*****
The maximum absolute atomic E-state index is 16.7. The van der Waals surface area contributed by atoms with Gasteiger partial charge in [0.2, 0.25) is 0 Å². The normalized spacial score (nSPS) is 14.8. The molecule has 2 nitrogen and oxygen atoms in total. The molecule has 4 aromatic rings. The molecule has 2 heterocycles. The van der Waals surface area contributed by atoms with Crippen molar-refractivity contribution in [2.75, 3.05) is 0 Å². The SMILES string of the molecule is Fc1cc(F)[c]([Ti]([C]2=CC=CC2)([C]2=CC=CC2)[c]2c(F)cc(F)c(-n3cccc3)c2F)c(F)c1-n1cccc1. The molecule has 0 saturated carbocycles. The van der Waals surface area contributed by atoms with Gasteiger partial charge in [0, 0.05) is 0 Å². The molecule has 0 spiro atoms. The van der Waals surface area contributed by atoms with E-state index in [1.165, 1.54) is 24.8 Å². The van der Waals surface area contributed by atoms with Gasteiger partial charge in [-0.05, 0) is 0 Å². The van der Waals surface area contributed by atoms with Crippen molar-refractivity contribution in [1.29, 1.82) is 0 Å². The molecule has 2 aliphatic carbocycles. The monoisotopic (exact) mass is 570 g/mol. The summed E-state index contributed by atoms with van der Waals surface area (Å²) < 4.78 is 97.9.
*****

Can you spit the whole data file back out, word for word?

The maximum absolute atomic E-state index is 16.7. The van der Waals surface area contributed by atoms with Gasteiger partial charge in [0.2, 0.25) is 0 Å². The normalized spacial score (nSPS) is 14.8. The molecule has 2 nitrogen and oxygen atoms in total. The molecule has 4 aromatic rings. The molecule has 2 heterocycles. The van der Waals surface area contributed by atoms with Crippen molar-refractivity contribution in [2.75, 3.05) is 0 Å². The SMILES string of the molecule is Fc1cc(F)[c]([Ti]([C]2=CC=CC2)([C]2=CC=CC2)[c]2c(F)cc(F)c(-n3cccc3)c2F)c(F)c1-n1cccc1. The molecule has 0 saturated carbocycles. The van der Waals surface area contributed by atoms with Gasteiger partial charge in [0, 0.05) is 0 Å². The molecule has 0 spiro atoms. The van der Waals surface area contributed by atoms with E-state index in [1.165, 1.54) is 24.8 Å². The van der Waals surface area contributed by atoms with Gasteiger partial charge in [-0.05, 0) is 0 Å². The van der Waals surface area contributed by atoms with Crippen molar-refractivity contribution in [1.29, 1.82) is 0 Å². The molecule has 2 aliphatic carbocycles. The monoisotopic (exact) mass is 570 g/mol. The summed E-state index contributed by atoms with van der Waals surface area (Å²) < 4.78 is 97.9.